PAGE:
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Auto blogThu, 03 Jan 2013 11:57:00 EST
Not Luxury. Not Sport. Not Buick. Not Bad.
Those of you who still think of the Buick Verano as some sort of callously badge-engineered, gussied up version of the Chevrolet Cruze ("Why would anyone spend that much money on Buick's Cruze?" you may have been heard to mutter) have got the wrong idea. Entirely. Even in its most modest form, the Verano turns out to be a sedan that is feature-rich, insulated from wind and road noise in proper luxury car fashion, pretty good to drive and not bad to look at in the new school of high-nosed pedestrian-impact-regulated fashion. In a less modest form then, one that attaches the word "Turbo" to the moniker and plops a force-fed 2.0-liter four-cylinder under the hood, the Verano is downright interesting.
Of course, "interesting" is rarely a descriptor that fills one with lust - and so it goes with this example. There are two competing forces within this near-premium subcompact sedan, and the balance struck between them must resonate with any potential customer before the Verano Turbo can become a serious purchase consideration.
General Motors may have parred down its brand portfolio, but it still has more under its umbrella than most. That's why, while a company like Ford might market the same vehicle under its own name in markets around the world, GM uses different brands in different markets. But no two are aligned quite as closely as Opel in Europe and Buick in the United States and China.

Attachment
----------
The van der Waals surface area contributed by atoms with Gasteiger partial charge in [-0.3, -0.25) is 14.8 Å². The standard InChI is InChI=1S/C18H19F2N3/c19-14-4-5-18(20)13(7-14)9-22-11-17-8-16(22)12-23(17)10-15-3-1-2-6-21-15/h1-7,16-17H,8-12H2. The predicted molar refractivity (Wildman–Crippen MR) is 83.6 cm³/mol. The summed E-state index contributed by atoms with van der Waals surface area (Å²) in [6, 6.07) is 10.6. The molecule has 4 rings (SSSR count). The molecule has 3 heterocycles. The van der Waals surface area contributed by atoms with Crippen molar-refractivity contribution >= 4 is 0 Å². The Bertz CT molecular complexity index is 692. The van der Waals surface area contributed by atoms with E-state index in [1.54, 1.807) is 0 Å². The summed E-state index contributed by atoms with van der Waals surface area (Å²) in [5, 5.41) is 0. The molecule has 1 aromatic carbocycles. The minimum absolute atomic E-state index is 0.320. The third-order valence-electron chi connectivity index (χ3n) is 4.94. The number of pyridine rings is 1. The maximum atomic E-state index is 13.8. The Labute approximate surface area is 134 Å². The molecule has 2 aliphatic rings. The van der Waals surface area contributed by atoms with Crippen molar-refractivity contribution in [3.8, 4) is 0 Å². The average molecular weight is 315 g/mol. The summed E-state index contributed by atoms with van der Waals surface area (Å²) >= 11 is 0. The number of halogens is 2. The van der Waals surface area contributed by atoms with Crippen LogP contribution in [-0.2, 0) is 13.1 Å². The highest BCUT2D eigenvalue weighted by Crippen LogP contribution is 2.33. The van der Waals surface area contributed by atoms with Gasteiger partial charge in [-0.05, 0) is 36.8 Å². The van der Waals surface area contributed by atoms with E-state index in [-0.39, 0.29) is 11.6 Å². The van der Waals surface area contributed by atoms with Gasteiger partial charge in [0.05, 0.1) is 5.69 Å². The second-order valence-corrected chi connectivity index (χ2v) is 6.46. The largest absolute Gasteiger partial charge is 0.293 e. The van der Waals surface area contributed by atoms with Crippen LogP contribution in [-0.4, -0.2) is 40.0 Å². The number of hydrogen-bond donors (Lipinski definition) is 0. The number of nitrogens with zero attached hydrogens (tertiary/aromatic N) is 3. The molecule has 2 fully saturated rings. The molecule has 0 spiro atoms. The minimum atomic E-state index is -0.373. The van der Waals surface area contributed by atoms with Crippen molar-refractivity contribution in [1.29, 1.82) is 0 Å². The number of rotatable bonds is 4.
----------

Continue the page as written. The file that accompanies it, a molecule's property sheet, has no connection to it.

What we know here as the Buick Regal is sold overseas as the Opel Insignia. Our Encore is their Mokka. Verano? Astra sedan. But one thing we don't get here is the Opel Adam. The diminutive city car is GM's take on the Mini Cooper, Fiat 500, Citroën DS3 et al. Launched at the 2012 Paris Motor Show, the Opel Adam is named after the company's founder (like an ironic thumbing of the nose to the Ferrari Enzo). But while it's sold, like most Opels, in the UK as a Vauxhall, the prospect of it porting over to Buick seems slim to none. Right?
Sorta. While the Adam isn't likely to come Stateside, the latest reports (as yet unconfirmed by GM) suggest that The General is planning to sell the Adam in China where the Buick brand is also a strong seller. Local production could ensue, with prices targeting the Fiat 500 and engines - according to CarNewsChina.com - to include inline-fours displacing 1.2 and 1.4 liters with 69 and 100 horsepower, respectively.
General Motors and its Chinese partners have announced their second recall in the People's Republic this year, following a 2,653-unit recall of the Cadillac SRX earlier this year. This latest recall affects nearly 1.5 million cars built between 2006 and 2012. It's not explicitly stated, but as there's no movement from the US NHTSA, we suspect that the cars in question were all Chinese-built rather than imports.
The vast majority of the affected vehicles are Buick Excelles (pictured), with 1.2 million units being recalled over a faulty bracket that's meant to secure the fuel pump. The Excelles in question were built between 2006 and 2012, while an additional 250,000 Chevrolet Sail superminis, built between April 2009 and October 2011, are being recalled for a similar reason.
According to the PRC's Administration for Quality Supervision, Inspection and Quarantine, the faulty bracket could crack and potentially cause a fuel leak.